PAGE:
Cassy backed away a step, her face wary as she kept her eyes on the duke. He was furious with her; she could see it in the dangerous lights glittering in his eyes, and she knew she'd provoked him. If not for the fact that she was certain she'd never make it, she would have fled England at once.
Turning to follow Sheldon, Cassy stepped out of her overlarge boots and had to pause, her face flaming as she tried to wedge her foot back into it, feeling the Duke's gaze resting on her.
"Good God!" She heard him mutter. "What a clumsy lad!"
Sheldon rushed to her rescue murmuring, "here, my lord, allow me to assist." And he kneeled to help push her foot back into the boot. That done, he hurriedly led her to the open door and escorted her through it as if she would somehow do something else to incur the Duke's wrath.
When the door closed behind her, Cassy found that her knees were shaking, and her hands trembled so violently that she shoved them deep into her pockets. She looked up to see Sheldon's appalled gaze on her, and said faintly, "I dont think he likes me."
Sheldon cleared his throat and seemed to gather his composure. "I hope that is not true, my lord. I must say, however, that after something to eat and a night's rest, things would look much better."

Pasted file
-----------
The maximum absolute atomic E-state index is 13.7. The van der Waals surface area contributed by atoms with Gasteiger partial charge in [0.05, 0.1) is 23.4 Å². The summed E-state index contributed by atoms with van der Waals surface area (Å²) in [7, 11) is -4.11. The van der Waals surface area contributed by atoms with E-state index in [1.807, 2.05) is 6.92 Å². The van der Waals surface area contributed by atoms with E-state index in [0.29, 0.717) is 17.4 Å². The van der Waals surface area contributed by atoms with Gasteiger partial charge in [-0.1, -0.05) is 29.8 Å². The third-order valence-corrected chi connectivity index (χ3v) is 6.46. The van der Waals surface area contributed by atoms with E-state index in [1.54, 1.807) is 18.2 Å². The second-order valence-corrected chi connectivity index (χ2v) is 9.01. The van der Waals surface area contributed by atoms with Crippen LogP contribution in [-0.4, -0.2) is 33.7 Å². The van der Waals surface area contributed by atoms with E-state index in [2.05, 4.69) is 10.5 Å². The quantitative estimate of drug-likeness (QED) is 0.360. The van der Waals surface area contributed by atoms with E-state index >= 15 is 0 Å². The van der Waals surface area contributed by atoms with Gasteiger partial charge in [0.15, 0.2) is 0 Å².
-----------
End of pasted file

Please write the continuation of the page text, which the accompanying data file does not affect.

"Do you really think so?" Cassy murmured as she followed Sheldon up a wide flight of stairs and through a confusing maze of hallways. "I have the feeling they'll only get worse."
"Lord Levington! Lord Levington!"Cassy groaned, shoving her head under the pillow. Then she realized with painful swiftness where she was and who she was supposed to be, and jerked out from under the coverlet and the fat pillow and blinked at the strange man approaching the canopied bed where she slept. Gray light filtered in through tall windows with drapes pulled."I'm awake," she croaked, keeping the coverlet up to her chin as the valet approached the bed with a look of a man intent upon assisting. "I don't like to be helped with my morning duties!" Cassy snapped gruffly, hoping he would be daunted by her fierce expression. He was.The valet bowed his head and murmured, "His grace expects you in the morning room, my lord. Shall I lay out your clothes for the day?"Cassy nodded, "Yes. Several layers of clothing, please," she said at the faintly surprised look on the valet's face. "I find England very cool." ‘And his grace far too perceptive’ she added silently. Her bosom may not hav